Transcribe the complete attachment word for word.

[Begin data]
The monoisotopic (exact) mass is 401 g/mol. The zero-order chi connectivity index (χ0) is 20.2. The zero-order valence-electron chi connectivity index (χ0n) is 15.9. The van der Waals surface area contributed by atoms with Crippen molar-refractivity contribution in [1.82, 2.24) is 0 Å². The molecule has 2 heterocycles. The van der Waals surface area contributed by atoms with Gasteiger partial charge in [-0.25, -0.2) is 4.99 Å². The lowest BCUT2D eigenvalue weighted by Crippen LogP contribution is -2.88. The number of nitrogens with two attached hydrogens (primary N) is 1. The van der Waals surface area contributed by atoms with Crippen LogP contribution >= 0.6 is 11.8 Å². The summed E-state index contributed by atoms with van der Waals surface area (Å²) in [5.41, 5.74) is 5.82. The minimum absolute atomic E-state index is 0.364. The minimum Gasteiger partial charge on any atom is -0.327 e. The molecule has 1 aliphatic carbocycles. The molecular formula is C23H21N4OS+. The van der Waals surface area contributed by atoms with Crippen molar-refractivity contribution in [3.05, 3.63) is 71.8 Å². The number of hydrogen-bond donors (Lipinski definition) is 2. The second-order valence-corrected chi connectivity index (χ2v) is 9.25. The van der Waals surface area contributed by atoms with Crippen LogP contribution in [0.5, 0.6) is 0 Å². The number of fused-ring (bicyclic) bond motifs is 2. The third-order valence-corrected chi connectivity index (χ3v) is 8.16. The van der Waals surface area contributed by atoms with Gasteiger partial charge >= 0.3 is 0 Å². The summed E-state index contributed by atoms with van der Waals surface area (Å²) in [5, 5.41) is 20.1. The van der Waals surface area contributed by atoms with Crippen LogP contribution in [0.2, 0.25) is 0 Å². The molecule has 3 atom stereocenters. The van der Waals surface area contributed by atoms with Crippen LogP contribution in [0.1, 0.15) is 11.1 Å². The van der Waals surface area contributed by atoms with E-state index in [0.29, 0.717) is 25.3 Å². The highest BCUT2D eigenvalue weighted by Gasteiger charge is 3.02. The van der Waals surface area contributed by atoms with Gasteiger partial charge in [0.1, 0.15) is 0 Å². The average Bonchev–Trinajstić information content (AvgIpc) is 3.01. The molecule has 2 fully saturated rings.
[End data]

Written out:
The monoisotopic (exact) mass is 401 g/mol. The zero-order chi connectivity index (χ0) is 20.2. The zero-order valence-electron chi connectivity index (χ0n) is 15.9. The van der Waals surface area contributed by atoms with Crippen molar-refractivity contribution in [1.82, 2.24) is 0 Å². The molecule has 2 heterocycles. The van der Waals surface area contributed by atoms with Gasteiger partial charge in [-0.25, -0.2) is 4.99 Å². The lowest BCUT2D eigenvalue weighted by Crippen LogP contribution is -2.88. The number of nitrogens with two attached hydrogens (primary N) is 1. The van der Waals surface area contributed by atoms with Crippen LogP contribution >= 0.6 is 11.8 Å². The summed E-state index contributed by atoms with van der Waals surface area (Å²) in [5.41, 5.74) is 5.82. The minimum absolute atomic E-state index is 0.364. The minimum Gasteiger partial charge on any atom is -0.327 e. The molecule has 1 aliphatic carbocycles. The molecular formula is C23H21N4OS+. The van der Waals surface area contributed by atoms with Crippen molar-refractivity contribution in [3.05, 3.63) is 71.8 Å². The number of hydrogen-bond donors (Lipinski definition) is 2. The second-order valence-corrected chi connectivity index (χ2v) is 9.25. The van der Waals surface area contributed by atoms with Crippen LogP contribution in [0.5, 0.6) is 0 Å². The number of fused-ring (bicyclic) bond motifs is 2. The third-order valence-corrected chi connectivity index (χ3v) is 8.16. The van der Waals surface area contributed by atoms with Gasteiger partial charge >= 0.3 is 0 Å². The summed E-state index contributed by atoms with van der Waals surface area (Å²) in [5, 5.41) is 20.1. The van der Waals surface area contributed by atoms with Crippen LogP contribution in [0.2, 0.25) is 0 Å². The molecule has 3 atom stereocenters. The van der Waals surface area contributed by atoms with Crippen LogP contribution in [0.1, 0.15) is 11.1 Å². The van der Waals surface area contributed by atoms with E-state index in [0.29, 0.717) is 25.3 Å². The highest BCUT2D eigenvalue weighted by Gasteiger charge is 3.02. The van der Waals surface area contributed by atoms with Gasteiger partial charge in [0.1, 0.15) is 0 Å². The average Bonchev–Trinajstić information content (AvgIpc) is 3.01. The molecule has 2 fully saturated rings.